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Brother Jackson, one of the preachers who had appeared on Penn's campus spreading anti-LGBTQ rhetoric, was arrested after elbowing a student at the University of Georgia.

Credit: Julio Sosa

Brother Ross Jackson, one of the preachers who has appeared in recent weeks in front of College Hall spreading anti-LGBTQ rhetoric, was arrested Tuesday after elbowing a student at the University of Georgia.

Jackson hit the student during a verbal confrontation in which the two individuals stood eye-to-eye, standing about an inch apart, according to The Red & Black, the student newspaper at the University of Georgia.

The student who was hit at the University of Georgia, Keaton Law, said it was his “personal mission” to remove the preachers from campus, the newspaper reported.

Law screamed at Jackson and eventually received an elbow to the face, which prompted police to escort Jackson off the campus. Jackson’s wife and two children joined him in protesting, but after he was escorted away by the police, the wife and two children collected their signs and began to walk away towards the student center parking lot.

“I said ‘I’m going to drown them out. I’m going to talk over them,’” Law said in an interview with The Red & Black. “Eventually it just became too much for him and he elbowed me in the face and it pushed me.”

Law plans topress charges.

In early September, Jackson and other Christian preachers came to Penn’s campus and designated LGBTQ students, Catholics, Jews and Muslims as all bound for hell.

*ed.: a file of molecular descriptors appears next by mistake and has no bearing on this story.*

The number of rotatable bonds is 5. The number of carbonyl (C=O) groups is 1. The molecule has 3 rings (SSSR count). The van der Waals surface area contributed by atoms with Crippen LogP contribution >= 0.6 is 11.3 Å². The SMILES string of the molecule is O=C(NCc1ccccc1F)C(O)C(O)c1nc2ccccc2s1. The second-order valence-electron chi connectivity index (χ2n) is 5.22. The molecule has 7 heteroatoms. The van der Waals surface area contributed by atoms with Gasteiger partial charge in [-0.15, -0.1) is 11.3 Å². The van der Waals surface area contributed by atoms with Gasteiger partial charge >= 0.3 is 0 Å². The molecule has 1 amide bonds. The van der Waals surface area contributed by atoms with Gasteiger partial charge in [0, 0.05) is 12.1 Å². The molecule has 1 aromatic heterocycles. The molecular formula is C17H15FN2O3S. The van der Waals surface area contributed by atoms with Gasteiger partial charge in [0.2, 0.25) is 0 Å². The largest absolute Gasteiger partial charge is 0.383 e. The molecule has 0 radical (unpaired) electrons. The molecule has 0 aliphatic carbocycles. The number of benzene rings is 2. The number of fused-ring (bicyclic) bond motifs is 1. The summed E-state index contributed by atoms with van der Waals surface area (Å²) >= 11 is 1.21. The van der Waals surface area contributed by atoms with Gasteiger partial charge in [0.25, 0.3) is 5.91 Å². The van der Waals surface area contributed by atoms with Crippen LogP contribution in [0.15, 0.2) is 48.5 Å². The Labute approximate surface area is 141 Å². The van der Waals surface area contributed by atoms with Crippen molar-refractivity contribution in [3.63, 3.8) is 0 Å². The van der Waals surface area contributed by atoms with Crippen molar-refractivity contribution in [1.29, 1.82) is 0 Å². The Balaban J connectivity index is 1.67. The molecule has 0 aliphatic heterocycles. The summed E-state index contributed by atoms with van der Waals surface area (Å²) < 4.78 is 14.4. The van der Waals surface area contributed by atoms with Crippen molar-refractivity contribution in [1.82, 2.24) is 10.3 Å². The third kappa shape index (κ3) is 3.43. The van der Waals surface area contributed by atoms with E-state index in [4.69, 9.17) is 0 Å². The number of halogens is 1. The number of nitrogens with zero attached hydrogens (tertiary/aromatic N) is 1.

During the two times they visited campus, the preachers drew more than a hundred counter-protesters wielding signs and pride flags and playing Kanye West’s album “The Life of Pablo.”

Others took different approaches. One student threw a condom at Jackson. Another displayed gay pornography on his computer in front of the preacher.

LGBT Center Senior Associate Director Erin Cross and others handed out lip balm and cookies to pull students away from the extremist Christian preachers. Thalia Monteiro Parr, a first-year Ph.D candidate in the Art and Archaeology of the Mediterranean World program, said in a Daily Pennsylvanian opinion column that she filed a harassment complaint with Penn Police against one of the preachers, Evangelista, who came to campus with Jackson.

“While it may be entertaining to stand around listening to these preachers scream about the Bible, some of their words are incredibly hurtful,” she wrote. “I personally feel less safe on campus as long as their crimes are tolerated.

In an interview with the DP after the preachers’ first appearance, Vice President for Public Safety Maureen Rush said, “The students are enjoying debating with these guys. We would prefer they don’t engage with them because all it does is give them a pulpit. They get off on it.”

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